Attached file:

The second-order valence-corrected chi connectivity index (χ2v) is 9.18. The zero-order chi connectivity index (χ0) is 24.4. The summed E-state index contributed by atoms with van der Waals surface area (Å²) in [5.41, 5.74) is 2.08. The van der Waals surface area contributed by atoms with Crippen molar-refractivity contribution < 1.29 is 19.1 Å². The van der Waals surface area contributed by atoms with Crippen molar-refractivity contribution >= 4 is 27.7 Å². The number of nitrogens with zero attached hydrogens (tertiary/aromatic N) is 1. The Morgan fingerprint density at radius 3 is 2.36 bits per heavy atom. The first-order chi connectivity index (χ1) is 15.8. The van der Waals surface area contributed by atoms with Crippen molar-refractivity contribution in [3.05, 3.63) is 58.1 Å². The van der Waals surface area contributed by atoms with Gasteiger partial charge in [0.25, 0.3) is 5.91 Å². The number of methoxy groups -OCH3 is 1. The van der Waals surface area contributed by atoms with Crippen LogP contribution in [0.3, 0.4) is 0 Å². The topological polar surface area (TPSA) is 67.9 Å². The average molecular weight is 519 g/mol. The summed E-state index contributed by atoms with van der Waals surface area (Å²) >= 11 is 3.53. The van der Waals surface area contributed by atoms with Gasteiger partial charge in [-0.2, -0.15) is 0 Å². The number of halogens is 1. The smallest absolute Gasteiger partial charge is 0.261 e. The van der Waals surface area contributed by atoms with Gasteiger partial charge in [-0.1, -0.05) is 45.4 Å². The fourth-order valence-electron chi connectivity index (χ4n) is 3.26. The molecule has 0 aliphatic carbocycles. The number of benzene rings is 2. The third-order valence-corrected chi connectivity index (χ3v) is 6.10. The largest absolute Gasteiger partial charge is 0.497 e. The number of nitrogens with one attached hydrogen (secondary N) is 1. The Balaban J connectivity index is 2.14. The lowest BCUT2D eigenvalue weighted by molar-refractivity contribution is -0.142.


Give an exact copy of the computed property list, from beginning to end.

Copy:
The second-order valence-corrected chi connectivity index (χ2v) is 9.18. The zero-order chi connectivity index (χ0) is 24.4. The summed E-state index contributed by atoms with van der Waals surface area (Å²) in [5.41, 5.74) is 2.08. The van der Waals surface area contributed by atoms with Crippen molar-refractivity contribution < 1.29 is 19.1 Å². The van der Waals surface area contributed by atoms with Crippen molar-refractivity contribution >= 4 is 27.7 Å². The number of nitrogens with zero attached hydrogens (tertiary/aromatic N) is 1. The Morgan fingerprint density at radius 3 is 2.36 bits per heavy atom. The first-order chi connectivity index (χ1) is 15.8. The van der Waals surface area contributed by atoms with Crippen molar-refractivity contribution in [3.05, 3.63) is 58.1 Å². The van der Waals surface area contributed by atoms with Gasteiger partial charge in [0.25, 0.3) is 5.91 Å². The number of methoxy groups -OCH3 is 1. The van der Waals surface area contributed by atoms with Crippen LogP contribution in [0.3, 0.4) is 0 Å². The topological polar surface area (TPSA) is 67.9 Å². The average molecular weight is 519 g/mol. The summed E-state index contributed by atoms with van der Waals surface area (Å²) >= 11 is 3.53. The van der Waals surface area contributed by atoms with Gasteiger partial charge in [-0.2, -0.15) is 0 Å². The number of halogens is 1. The smallest absolute Gasteiger partial charge is 0.261 e. The van der Waals surface area contributed by atoms with Gasteiger partial charge in [-0.1, -0.05) is 45.4 Å². The fourth-order valence-electron chi connectivity index (χ4n) is 3.26. The molecule has 0 aliphatic carbocycles. The number of benzene rings is 2. The third-order valence-corrected chi connectivity index (χ3v) is 6.10. The largest absolute Gasteiger partial charge is 0.497 e. The number of nitrogens with one attached hydrogen (secondary N) is 1. The Balaban J connectivity index is 2.14. The lowest BCUT2D eigenvalue weighted by molar-refractivity contribution is -0.142.